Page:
Believing that he killed his daughter instead of saving her from kidnappers, Zhang Li is dismantled. He finds himself lured to China seeking solace in pain and blood at Paradise Hotel where every carnal and beastly desire is satiated. With a savage boss, the terrifying Burnt Man at the helm of the underground brothel, no perversion is turned away.
Chronicle thirteen brutal murders of random people following one after another. Anonymous man, inherent bicycle, living in an abandoned shed by the river, spending time on the observation of factory chimneys, listening to the sounds of airplanes taking off. Among raped and murdered victims of the silent man are different people – from police officers lured to the shed.
A young American family moves to a House in Kyoto, Japan. It turns out to be haunted by the ghosts of a woman and her lover, who were killed by the woman’s husband, as well as the ghost of the husband, who killed himself afterward.
Sachiko Hanai (Emi Kuroda) is a call girl. One day she is caught up in a gunfight and is shot in the forehead. Instead of killing her, the bullet in her head gives her psychic powers. She also accidentally comes into possession of a cylinder containing George W. Bush’s finger, whose fingerprint is designed to launch a nuclear missile, and international spies are soon chasing her.
Sadakazu Sawamura is a film projectionist who works for an old movie theater that is about to permanently close. He spends his days staring at the screen from the projection room. One day, he sees someone who shouldn’t be seen – a girl in black – in a film during a screening of it. The girl is staring at him as if she wants to tell him something. After the screening, he checks the film carefully, but can’t find the girl. That night, he encounters a phantom of the girl on the theater’s stage. He hides the girl in his waiting room, and lets her stay for the night. The next day, he tells her not to go out from the room, and leaves for work. He puts the same film on as the previous day, but can’t find the girl in it. He comes back to his waiting room to see if the girl is still there, but she’s gone. He goes to town to search for her, and finally finds the phantom of the girl at a river bank, as if she has beckoned him there. Suddenly, his lost memory comes back to him. He looks at her again, and finds a venomous-looking flower blooming ominously on her head. Who is she? What is that flower? Does it have any connection with his lost memory?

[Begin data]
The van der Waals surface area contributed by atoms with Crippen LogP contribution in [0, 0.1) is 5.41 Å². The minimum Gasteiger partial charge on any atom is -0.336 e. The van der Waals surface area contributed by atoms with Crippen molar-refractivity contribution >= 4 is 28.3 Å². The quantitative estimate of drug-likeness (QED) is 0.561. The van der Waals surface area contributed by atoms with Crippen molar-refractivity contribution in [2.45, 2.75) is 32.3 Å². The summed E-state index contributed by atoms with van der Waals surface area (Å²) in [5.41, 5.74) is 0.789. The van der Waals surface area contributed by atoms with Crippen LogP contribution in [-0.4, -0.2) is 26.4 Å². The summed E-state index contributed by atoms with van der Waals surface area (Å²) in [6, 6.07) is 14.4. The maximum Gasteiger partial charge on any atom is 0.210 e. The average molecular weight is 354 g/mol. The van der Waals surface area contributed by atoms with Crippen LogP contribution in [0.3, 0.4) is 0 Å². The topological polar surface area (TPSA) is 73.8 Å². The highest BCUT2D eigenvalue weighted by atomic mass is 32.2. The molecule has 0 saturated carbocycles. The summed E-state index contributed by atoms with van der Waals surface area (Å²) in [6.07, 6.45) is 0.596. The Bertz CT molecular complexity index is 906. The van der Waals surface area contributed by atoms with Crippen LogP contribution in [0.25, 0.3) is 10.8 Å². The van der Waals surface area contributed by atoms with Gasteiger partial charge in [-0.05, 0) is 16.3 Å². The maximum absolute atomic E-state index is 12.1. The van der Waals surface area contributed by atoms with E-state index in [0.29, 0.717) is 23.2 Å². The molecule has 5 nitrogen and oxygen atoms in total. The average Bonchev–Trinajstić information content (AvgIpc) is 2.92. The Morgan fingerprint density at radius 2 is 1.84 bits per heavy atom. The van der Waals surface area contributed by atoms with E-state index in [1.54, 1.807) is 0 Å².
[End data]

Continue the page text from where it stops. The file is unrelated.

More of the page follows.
God casts Adam and Eve out of the Garden of Eden because Eve decided to eat a forbidden apple that a talking snake told her to eat. The disgraced couple find themselves battling a coterie of various creatures.
Japanese cult director Hisayasu Sato created this slow-moving pinku-eiga story for Shintoho, one of two for the studio that 12 months among his four 1989 releases. This might be a accepted tale of an harmful scientist (Kazuhiro Sano) whose S
Wolfguy is the only survivor of a clan of werewolves who relies on his feral, full-moon-activated superpowers to solve mysterious crimes. One night, a bizarre, and bloody death in the Tokyo streets plunges him into a far-reaching conspiracy.
The mother does half-nude aerobics until her son rapes her, and the daughter falls into bed with a female teacher. Despite the shocking goings-on, the film is much more in keeping with Sato’s usual themes of alienation and corrupted innocence than its brutal predecessor.